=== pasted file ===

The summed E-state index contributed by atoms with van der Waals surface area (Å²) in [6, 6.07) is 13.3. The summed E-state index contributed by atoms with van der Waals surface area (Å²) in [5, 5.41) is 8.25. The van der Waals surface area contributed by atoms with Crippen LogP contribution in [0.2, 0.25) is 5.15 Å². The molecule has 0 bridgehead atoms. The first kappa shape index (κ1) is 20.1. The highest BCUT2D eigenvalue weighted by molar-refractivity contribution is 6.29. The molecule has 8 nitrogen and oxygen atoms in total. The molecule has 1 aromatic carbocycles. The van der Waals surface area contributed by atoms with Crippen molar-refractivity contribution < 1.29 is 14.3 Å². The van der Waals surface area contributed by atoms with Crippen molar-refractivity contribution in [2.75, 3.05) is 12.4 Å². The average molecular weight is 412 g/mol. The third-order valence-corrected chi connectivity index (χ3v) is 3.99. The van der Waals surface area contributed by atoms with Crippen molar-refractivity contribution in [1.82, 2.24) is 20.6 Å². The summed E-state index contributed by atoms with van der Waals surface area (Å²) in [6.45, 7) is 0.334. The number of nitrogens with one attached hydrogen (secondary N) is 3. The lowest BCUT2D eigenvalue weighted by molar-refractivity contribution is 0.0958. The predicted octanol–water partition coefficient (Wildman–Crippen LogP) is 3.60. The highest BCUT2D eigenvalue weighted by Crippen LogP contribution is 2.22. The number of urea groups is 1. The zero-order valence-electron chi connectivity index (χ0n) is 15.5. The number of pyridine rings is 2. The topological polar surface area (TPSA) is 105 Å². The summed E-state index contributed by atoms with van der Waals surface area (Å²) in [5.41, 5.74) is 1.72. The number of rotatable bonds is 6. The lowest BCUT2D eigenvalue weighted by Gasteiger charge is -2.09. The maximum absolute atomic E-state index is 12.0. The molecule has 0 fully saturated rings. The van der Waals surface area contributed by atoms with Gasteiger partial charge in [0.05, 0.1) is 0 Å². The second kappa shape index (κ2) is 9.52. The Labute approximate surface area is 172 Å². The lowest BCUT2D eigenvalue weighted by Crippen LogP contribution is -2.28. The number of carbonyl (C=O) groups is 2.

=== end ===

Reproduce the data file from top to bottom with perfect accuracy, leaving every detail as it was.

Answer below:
The summed E-state index contributed by atoms with van der Waals surface area (Å²) in [6, 6.07) is 13.3. The summed E-state index contributed by atoms with van der Waals surface area (Å²) in [5, 5.41) is 8.25. The van der Waals surface area contributed by atoms with Crippen LogP contribution in [0.2, 0.25) is 5.15 Å². The molecule has 0 bridgehead atoms. The first kappa shape index (κ1) is 20.1. The highest BCUT2D eigenvalue weighted by molar-refractivity contribution is 6.29. The molecule has 8 nitrogen and oxygen atoms in total. The molecule has 1 aromatic carbocycles. The van der Waals surface area contributed by atoms with Crippen molar-refractivity contribution < 1.29 is 14.3 Å². The van der Waals surface area contributed by atoms with Crippen molar-refractivity contribution in [2.75, 3.05) is 12.4 Å². The average molecular weight is 412 g/mol. The third-order valence-corrected chi connectivity index (χ3v) is 3.99. The van der Waals surface area contributed by atoms with Crippen molar-refractivity contribution in [1.82, 2.24) is 20.6 Å². The summed E-state index contributed by atoms with van der Waals surface area (Å²) in [6.45, 7) is 0.334. The number of nitrogens with one attached hydrogen (secondary N) is 3. The lowest BCUT2D eigenvalue weighted by molar-refractivity contribution is 0.0958. The predicted octanol–water partition coefficient (Wildman–Crippen LogP) is 3.60. The highest BCUT2D eigenvalue weighted by Crippen LogP contribution is 2.22. The number of urea groups is 1. The zero-order valence-electron chi connectivity index (χ0n) is 15.5. The number of pyridine rings is 2. The topological polar surface area (TPSA) is 105 Å². The summed E-state index contributed by atoms with van der Waals surface area (Å²) in [5.41, 5.74) is 1.72. The number of rotatable bonds is 6. The lowest BCUT2D eigenvalue weighted by Gasteiger charge is -2.09. The maximum absolute atomic E-state index is 12.0. The molecule has 0 fully saturated rings. The van der Waals surface area contributed by atoms with Gasteiger partial charge in [0.05, 0.1) is 0 Å². The second kappa shape index (κ2) is 9.52. The Labute approximate surface area is 172 Å². The lowest BCUT2D eigenvalue weighted by Crippen LogP contribution is -2.28. The number of carbonyl (C=O) groups is 2.